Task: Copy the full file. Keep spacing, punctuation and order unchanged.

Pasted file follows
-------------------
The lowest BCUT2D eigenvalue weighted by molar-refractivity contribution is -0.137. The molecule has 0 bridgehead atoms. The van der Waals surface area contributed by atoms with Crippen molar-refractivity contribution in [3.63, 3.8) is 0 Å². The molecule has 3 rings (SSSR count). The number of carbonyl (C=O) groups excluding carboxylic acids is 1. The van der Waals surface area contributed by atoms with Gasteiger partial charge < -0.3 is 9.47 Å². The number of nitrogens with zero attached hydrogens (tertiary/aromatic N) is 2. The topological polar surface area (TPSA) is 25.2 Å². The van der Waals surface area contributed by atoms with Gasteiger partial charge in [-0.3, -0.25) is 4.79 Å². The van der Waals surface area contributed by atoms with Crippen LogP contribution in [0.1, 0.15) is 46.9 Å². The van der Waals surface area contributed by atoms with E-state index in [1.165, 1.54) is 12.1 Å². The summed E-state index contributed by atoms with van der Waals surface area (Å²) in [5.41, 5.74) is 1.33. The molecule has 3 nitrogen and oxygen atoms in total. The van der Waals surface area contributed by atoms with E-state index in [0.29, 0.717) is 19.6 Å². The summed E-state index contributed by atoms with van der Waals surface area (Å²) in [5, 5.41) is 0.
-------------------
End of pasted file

The lowest BCUT2D eigenvalue weighted by molar-refractivity contribution is -0.137. The molecule has 0 bridgehead atoms. The van der Waals surface area contributed by atoms with Crippen molar-refractivity contribution in [3.63, 3.8) is 0 Å². The molecule has 3 rings (SSSR count). The number of carbonyl (C=O) groups excluding carboxylic acids is 1. The van der Waals surface area contributed by atoms with Gasteiger partial charge < -0.3 is 9.47 Å². The number of nitrogens with zero attached hydrogens (tertiary/aromatic N) is 2. The topological polar surface area (TPSA) is 25.2 Å². The van der Waals surface area contributed by atoms with Gasteiger partial charge in [-0.3, -0.25) is 4.79 Å². The van der Waals surface area contributed by atoms with Crippen LogP contribution in [0.1, 0.15) is 46.9 Å². The van der Waals surface area contributed by atoms with E-state index in [1.165, 1.54) is 12.1 Å². The summed E-state index contributed by atoms with van der Waals surface area (Å²) in [5.41, 5.74) is 1.33. The molecule has 3 nitrogen and oxygen atoms in total. The van der Waals surface area contributed by atoms with E-state index in [0.29, 0.717) is 19.6 Å². The summed E-state index contributed by atoms with van der Waals surface area (Å²) in [5, 5.41) is 0.